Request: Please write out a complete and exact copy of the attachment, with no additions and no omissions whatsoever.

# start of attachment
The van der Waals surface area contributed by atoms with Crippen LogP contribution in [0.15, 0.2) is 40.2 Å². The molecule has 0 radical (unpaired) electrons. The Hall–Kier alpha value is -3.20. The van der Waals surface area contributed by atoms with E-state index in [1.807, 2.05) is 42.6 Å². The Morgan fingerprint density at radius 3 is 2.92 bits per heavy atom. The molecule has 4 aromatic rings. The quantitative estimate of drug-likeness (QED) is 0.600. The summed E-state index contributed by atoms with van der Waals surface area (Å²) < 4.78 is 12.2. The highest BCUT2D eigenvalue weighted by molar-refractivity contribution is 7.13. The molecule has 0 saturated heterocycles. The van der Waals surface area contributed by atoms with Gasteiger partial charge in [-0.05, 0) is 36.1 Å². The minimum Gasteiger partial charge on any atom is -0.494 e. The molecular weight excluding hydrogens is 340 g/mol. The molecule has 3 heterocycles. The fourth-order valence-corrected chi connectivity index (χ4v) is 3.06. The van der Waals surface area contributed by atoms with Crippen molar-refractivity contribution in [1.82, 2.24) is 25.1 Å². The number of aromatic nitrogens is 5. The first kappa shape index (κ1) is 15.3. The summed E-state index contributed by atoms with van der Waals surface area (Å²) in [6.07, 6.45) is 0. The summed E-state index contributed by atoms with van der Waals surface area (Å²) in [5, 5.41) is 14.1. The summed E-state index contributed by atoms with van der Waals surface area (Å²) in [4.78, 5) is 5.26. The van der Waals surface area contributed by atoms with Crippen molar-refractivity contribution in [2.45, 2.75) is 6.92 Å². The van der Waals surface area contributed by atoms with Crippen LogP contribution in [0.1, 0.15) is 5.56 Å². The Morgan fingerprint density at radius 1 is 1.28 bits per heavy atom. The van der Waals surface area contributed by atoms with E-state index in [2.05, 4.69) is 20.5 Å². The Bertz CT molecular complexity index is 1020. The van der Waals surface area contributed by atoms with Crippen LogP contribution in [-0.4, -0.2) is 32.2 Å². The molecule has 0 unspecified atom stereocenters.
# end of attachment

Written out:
The van der Waals surface area contributed by atoms with Crippen LogP contribution in [0.15, 0.2) is 40.2 Å². The molecule has 0 radical (unpaired) electrons. The Hall–Kier alpha value is -3.20. The van der Waals surface area contributed by atoms with E-state index in [1.807, 2.05) is 42.6 Å². The Morgan fingerprint density at radius 3 is 2.92 bits per heavy atom. The molecule has 4 aromatic rings. The quantitative estimate of drug-likeness (QED) is 0.600. The summed E-state index contributed by atoms with van der Waals surface area (Å²) < 4.78 is 12.2. The highest BCUT2D eigenvalue weighted by molar-refractivity contribution is 7.13. The molecule has 0 saturated heterocycles. The van der Waals surface area contributed by atoms with Gasteiger partial charge in [-0.05, 0) is 36.1 Å². The minimum Gasteiger partial charge on any atom is -0.494 e. The molecular weight excluding hydrogens is 340 g/mol. The molecule has 3 heterocycles. The fourth-order valence-corrected chi connectivity index (χ4v) is 3.06. The van der Waals surface area contributed by atoms with Crippen molar-refractivity contribution in [1.82, 2.24) is 25.1 Å². The number of aromatic nitrogens is 5. The first kappa shape index (κ1) is 15.3. The summed E-state index contributed by atoms with van der Waals surface area (Å²) in [6.07, 6.45) is 0. The summed E-state index contributed by atoms with van der Waals surface area (Å²) in [5, 5.41) is 14.1. The summed E-state index contributed by atoms with van der Waals surface area (Å²) in [4.78, 5) is 5.26. The van der Waals surface area contributed by atoms with Crippen molar-refractivity contribution in [2.45, 2.75) is 6.92 Å². The van der Waals surface area contributed by atoms with Crippen LogP contribution in [0.1, 0.15) is 5.56 Å². The Morgan fingerprint density at radius 1 is 1.28 bits per heavy atom. The van der Waals surface area contributed by atoms with E-state index in [2.05, 4.69) is 20.5 Å². The Bertz CT molecular complexity index is 1020. The van der Waals surface area contributed by atoms with Crippen LogP contribution in [-0.4, -0.2) is 32.2 Å². The molecule has 0 unspecified atom stereocenters.